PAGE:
ST. CLOUD, Minn. (WCCO) — Roy Bernick built his career selling Pepsi products all across central Minnesota. But in retirement, you’ll find his true passion inside a huge garage. Step through the doors and you will find vintage automobiles and trucks of every make, model and style — each neatly parked in straight rows.

“Yeah, it drives nice, I think it’s got 38 horsepower,” Bernick said, as he walks up to a 1917 automobile.

It’s the one car in particular that carries special meaning to him.

“They were made right here in St. Cloud,” Bernick said.

In a sprawling factory on the west side of town, Sam Pandolfo designed and built the Pan automobile. Between 1917 and 1920, the area near 33rd Avenue North and Third Street was akin to a little Detroit. It wasn’t long before the area became known as Pantown.

Though much of this period in the city’s history has long been forgotten, a street nearby still bears Pandolfo’s name.

“He was a clever guy, he had lots of ideas,” Bernick said.

One of those ideas included the installation of a tool box and ice chest in the rear of the car.

“You put ice in here, food in there,” Bernick said, as he raises the steel lid.

It’s clear that his cars were designed for a life on the open road. In the early years of automobile travel, gas stations and services were far between and car owners had to be self sufficient. In many respects, Pandolfo’s cars appeared more advanced, sleek and luxurious than those coming out of Henry Ford’s Dearborn plants.

Pans were even designed to serve as overnight accommodations, with seats that fully reclined.

“With the folding down bed, you don’t have to rush to a hotel at the time. Pan was like an early motor home. It was great, very comfortable sleeping too,” Bernick said.

It seemed Pan’s were taking off with consumers. In St. Cloud, homes were being built for factory workers and Pantown appeared to be booming. That was until Pandolfo got caught up in a stock fraud case that Pantowners, like Bernick, say was largely built on trumped up federal charges. Nevertheless, he was convicted of stock fraud and sent to prison.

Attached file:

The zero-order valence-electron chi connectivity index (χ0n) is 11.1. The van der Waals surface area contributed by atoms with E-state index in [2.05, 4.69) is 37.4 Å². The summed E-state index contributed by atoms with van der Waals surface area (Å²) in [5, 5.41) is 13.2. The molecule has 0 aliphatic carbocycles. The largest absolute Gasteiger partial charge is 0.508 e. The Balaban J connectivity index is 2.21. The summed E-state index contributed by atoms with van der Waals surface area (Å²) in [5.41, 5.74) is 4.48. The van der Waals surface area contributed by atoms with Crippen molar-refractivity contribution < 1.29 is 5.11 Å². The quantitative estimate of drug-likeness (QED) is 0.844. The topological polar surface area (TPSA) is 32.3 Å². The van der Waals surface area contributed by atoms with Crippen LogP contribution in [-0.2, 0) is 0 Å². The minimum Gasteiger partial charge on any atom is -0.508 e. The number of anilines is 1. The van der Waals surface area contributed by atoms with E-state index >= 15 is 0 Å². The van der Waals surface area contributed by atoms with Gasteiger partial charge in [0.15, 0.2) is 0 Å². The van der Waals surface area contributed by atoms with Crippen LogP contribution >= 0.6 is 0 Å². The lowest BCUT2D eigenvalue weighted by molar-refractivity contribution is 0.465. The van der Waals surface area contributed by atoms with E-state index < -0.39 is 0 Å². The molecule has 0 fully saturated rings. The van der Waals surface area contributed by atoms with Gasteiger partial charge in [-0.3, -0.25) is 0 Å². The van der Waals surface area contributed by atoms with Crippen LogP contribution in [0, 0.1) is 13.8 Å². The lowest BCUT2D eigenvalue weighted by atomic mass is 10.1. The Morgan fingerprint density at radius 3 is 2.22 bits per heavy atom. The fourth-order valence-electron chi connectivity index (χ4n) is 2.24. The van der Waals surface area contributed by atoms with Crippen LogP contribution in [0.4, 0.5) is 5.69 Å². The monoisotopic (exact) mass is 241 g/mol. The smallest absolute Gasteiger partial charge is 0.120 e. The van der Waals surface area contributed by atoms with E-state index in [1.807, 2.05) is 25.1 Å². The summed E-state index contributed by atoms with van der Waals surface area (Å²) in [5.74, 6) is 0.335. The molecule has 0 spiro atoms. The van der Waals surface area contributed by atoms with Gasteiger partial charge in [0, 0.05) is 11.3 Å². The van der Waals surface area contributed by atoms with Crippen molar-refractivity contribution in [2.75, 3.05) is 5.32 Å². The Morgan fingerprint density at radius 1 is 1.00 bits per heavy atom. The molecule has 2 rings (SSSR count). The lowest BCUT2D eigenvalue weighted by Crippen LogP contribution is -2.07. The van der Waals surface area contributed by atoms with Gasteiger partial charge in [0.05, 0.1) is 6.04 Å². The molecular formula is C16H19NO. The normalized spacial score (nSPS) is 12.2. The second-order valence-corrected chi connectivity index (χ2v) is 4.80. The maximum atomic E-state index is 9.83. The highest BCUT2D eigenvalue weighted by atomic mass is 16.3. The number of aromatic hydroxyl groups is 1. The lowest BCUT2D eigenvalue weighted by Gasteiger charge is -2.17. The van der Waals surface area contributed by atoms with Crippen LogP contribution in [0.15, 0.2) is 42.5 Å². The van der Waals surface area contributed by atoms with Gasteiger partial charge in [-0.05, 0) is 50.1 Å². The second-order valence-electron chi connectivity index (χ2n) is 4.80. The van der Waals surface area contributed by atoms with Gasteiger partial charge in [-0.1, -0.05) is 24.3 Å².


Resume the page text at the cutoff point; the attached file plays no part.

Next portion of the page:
With Pandolfo in prison his company would go belly up. Only 756 of the dream cars would roll off his assembly line before the factory doors were shuttered. Eventually, Pandolfo got out of prison and would later move to Alaska, where he began exploring for oil. He died in Alaska in 1960 and was buried there in a local cemetery.

That’s where the story is about to take a sudden turn. Pantowners like Paul Hunstiger, say Pandolfo never intended to be buried so far from the city where his dream was made. They say he made it clear to family members it was his wish to return to St. Cloud.

“His great-grandson saw a newspaper article that said his wish was to be buried here in St. Cloud. This was in 1926,” Hunstiger said.

So fellow Pantowners Hunstiger and Bernick have set out to make Pandolfo’s wish come true. In a cemetery plot not far from the old Pan factory, Pandolfo and his true legacy will finally come to rest.

“And we have his ashes here and the stone is on the way back,” said Hunstiger, holding tightly to the small box containing Pandolfo’s ashes.

On Friday, Aug. 19, the Pantowners will gather at the local Stearns County Museum and say a few kind words about Pandolfo’s contributions to the city.

Then, they plan to place his ashes in one of his cars and take him for his final ride.

“We have the last car he rode in, that he’s gonna get his last ride in from here to the cemetery,” Hunstiger said.

It seems a fitting tribute for a dreamer and doer. More importantly, a long overdue honor to an entrepreneur who gave St. Cloud a car to be proud of.

Bill Hudson